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The Simple Sophisticate - Intelligent Living Paired with Signature Style

The simple sophisticate is someone who prefers quality over quantity, sensible living over mindless consumption, personal style instead of trendy fashions, has an insatiable curiosity for life’s endless questions and a desire to live a truly fulfilling life rather than being led around by the nose. Inspired by her lifestyle blog The Simply Luxurious Life, Shannon Ables (the original Simple Sophisticate) shares with listeners tips on how to live a refined life on an everyday income, a life of true contentment. Founded on the principle of the art of living a life of quality over quantity, episodes explore topics ranging from creating an everyday life you love living, strengthening mindfulness practices, preparing seasonally delicious meals, building a capsule wardrobe, traveling the world (Francophiles and Anglophiles tune in as Paris as well as the English countryside are favorite destinations), and living life to the fullest without breaking the bank because living well is really quite simple.*illustration by artist Sarah Löcker exclusively commissioned for the show

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69: 15 Habits for Timeless Style

Being effortlessly chic doesn't occur without forethought, but by adhering to these 15 habits, it can be something that with time becomes second-nature. From which colors to choose, which accessories to wear, as well as how to care for your clothes and accessories, when the habits we practice each day render the results we desire, we truly can exude effortless chic style. In this week's Petit Plaisir, Nest candles are reviewed and recommended for the upcoming holidays as well as for scents to permeate your home year-round.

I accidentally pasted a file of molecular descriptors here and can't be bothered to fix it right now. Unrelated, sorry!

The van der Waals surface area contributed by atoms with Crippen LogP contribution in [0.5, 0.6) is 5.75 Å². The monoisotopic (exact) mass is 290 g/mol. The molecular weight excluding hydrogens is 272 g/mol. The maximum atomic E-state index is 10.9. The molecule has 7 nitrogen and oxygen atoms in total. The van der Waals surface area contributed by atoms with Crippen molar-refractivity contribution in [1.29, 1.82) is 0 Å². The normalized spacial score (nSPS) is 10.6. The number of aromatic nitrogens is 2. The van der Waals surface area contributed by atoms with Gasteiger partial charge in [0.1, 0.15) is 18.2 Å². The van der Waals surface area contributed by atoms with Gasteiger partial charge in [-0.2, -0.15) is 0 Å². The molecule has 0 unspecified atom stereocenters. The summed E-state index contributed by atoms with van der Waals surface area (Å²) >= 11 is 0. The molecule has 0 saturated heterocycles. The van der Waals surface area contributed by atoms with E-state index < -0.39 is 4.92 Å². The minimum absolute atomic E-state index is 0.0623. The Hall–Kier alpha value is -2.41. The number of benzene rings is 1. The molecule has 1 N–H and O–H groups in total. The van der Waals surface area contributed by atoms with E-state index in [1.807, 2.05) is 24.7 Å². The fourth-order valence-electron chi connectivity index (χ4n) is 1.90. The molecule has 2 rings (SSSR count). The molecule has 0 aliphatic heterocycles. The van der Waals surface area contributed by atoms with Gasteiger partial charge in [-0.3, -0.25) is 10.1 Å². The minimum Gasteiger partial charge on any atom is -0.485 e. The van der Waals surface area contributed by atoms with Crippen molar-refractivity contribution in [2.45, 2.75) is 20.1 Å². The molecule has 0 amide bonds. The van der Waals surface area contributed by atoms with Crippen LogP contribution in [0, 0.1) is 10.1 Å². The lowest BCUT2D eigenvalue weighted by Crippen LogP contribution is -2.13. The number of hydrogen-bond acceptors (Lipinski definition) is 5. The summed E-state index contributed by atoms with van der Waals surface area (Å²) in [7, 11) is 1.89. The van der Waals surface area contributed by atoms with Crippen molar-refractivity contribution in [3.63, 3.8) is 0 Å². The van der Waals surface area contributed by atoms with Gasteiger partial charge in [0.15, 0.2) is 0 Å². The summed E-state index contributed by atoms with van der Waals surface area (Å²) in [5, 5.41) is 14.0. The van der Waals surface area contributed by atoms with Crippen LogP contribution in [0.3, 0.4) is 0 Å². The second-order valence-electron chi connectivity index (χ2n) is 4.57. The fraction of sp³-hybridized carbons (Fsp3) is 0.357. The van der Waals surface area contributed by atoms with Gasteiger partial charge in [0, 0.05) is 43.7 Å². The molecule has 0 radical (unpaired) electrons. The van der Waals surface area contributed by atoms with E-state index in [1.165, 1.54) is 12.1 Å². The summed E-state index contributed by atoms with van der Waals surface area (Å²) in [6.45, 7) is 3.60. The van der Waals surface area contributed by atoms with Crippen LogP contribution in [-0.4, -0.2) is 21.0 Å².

24mins

9 Nov 2015

Rank #1

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198: The Love Gap: My Interview with Author Jenna Birch

~The Simple Sophisticate, episode #198 ~Subscribe to The Simple Sophisticate: iTunes | Stitcher | iHeartRadio | YouTube In today's episode of the podcast, author Jenna Birch stops by to talk about her new book The Love Gap: A Radical Plan to Win in Life and Love (January 2018). Whether you are in your twenties or have decades of experience when it comes to love, successes and stumbles, Birch offers grounding principles that align in many ways with living simply luxuriously. Below are three of the wide variety of topics touched upon in our conversation. investing in yourself choosing to be authentic, especially with a romantic partner striving to reach your full potential, rather than shrinking to fit a limiting definition of a loving relationship letting go of artificial pressures Already a staff pick at one of my favorite independent bookstores, Powell's (seen in the image above), it was a pleasure having Jenna on today's episode of the podcast, and whether you are in a relationship, looking for a relationship or have ended a relationship, her book is a researched based approach paired with personal anecdotes from men and women sprinkled along the journey of love sharing a powerful message to trust your journey. Get to know Jenna Birch: Her book: The Love Gap: A Radical Plan to Win in Life and Love Visit her website Read Why I Stopped Waiting for Love to Happen to Me, Jenna's article on Man Repeller mentioned in the episode Instagram Twitter Facebook   ~SIMILAR EPISODES/POSTS YOU MIGHT ENJOY: ~Choosing a Partner: Part Une —Why It's Difficult & the Essentials for Being Ready ~Choosing a Partner — Part Deux: The Importance of Knowing Yourself & the Crucial Must-Have, episode #179 ~16 Tools to Ensure You Are Ready for Real Love ~10 Differences Between Men & Boys ~7 Components to Strong, Healthy Relationships, episode #11